Kerala - The Land of Chekutty is a four minute film about the people of Kerala, who over came what many though was a once in hundred years flood and landslide in Aug 2018.
They faced the crisis through solidarity and resilience. This film specifically looks into the efforts taken by people in the weaving village of Chendamangalam. The intervention based on crowd sourcing, collaboration and co-creation resulted in a doll made out of soiled clothes from the flood. These were from stocks and yarns belonging to various handloom cooperatives. The doll known as Chekutty became a face of resilient and resurgent Kerala, not only binding Kerala emotionally, but also helping the weavers come back to their feet in less than 60 days.
A beacon of resilience:
“A road trip to learn about resilience” – The New Indian Express
“A mascot of the emerging Keralam, being rebuilt through our solidarity, resilience and beauty of hearts despite some of the stains and scars that will remain in our lives. Chekkutty has scars. Chekkutty has stains. But Chekutty represents each one of us who survived the floods." said the volunteers.
Journey of the little doll
Born out of the August 2018 floods in Kerala, Chekutty started as a community initiative to ensure the weaving families of Chendamangalam were not broken by the crisis. It began with the local volunteers repurposing the material from their ruined saris into the now famous Chekutty dolls. They were soon joined and supported by volunteers from around the world. In just a few short months, the initiative had not only achieved its original aims, but become a story of hope shared across the world. Chekutties have now been made by over 50,000 volunteers and appeared in more than 140 countries. Over 2,000 delegates at the World Reconstruction Conference, co-organized by the UNDRR and the World Bank, went home with them as keepsakes. Other events have used them as lanyards and souvenirs - from the Kerala Startup Mission and the Outlook Traveller Awards in India, ITB Berlin in Germany, to the Natural Hazards Centre conference in USA, the Humanitarian Leadership Conference in Australia and the Resilient Cities Summit in Spain.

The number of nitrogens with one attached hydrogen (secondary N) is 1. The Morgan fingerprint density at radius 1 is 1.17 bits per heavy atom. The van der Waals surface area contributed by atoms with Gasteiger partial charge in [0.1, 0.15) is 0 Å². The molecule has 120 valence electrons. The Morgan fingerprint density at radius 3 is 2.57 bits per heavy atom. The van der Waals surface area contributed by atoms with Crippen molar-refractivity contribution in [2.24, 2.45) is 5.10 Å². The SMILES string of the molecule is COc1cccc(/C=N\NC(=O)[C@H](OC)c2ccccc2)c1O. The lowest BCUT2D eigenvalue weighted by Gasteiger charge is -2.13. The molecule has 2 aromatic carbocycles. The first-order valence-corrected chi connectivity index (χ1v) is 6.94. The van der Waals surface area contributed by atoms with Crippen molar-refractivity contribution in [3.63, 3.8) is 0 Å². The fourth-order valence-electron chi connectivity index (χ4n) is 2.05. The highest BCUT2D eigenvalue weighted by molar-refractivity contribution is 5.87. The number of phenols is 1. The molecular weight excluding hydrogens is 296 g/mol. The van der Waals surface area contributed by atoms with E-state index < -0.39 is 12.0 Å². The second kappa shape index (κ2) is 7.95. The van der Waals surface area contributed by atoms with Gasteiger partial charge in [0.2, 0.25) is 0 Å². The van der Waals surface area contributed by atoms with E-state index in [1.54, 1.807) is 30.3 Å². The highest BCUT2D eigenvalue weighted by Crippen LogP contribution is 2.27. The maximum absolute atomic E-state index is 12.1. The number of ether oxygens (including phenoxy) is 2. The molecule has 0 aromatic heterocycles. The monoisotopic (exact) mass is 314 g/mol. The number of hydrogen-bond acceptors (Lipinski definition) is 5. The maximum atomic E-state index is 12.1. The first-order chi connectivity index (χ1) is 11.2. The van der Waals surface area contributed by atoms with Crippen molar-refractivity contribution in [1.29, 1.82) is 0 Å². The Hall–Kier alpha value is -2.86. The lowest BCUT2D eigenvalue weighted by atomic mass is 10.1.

Giving agency to communities
“The Chekutty dolls are so powerful because they achieve three things. Firstly, the dolls generate income and protect the livelihoods of the people affected by the floods. Secondly, the dolls empower and give agency to the affected community. Thirdly, they tell a compelling story, mobilising people across the globe in solidarity and fight against climate change. Having worked in the humanitarian sector my entire professional life, I see the Chekutty as a powerful example of how we as humanitarians must evolve and change the way we work to not only cover needs, but also give agency to crisis-affected people and mobilise the world to respond more frequent and violent disasters.” Lars Peters Nissen, ACAPS,
Co-creating Chekutty in partnership with local communities and global volunteers brought together different sectors like tourism, disaster management, development sector and local governments on a common platform. One of the several triggers that lead us to for Resilient Destinations Foundation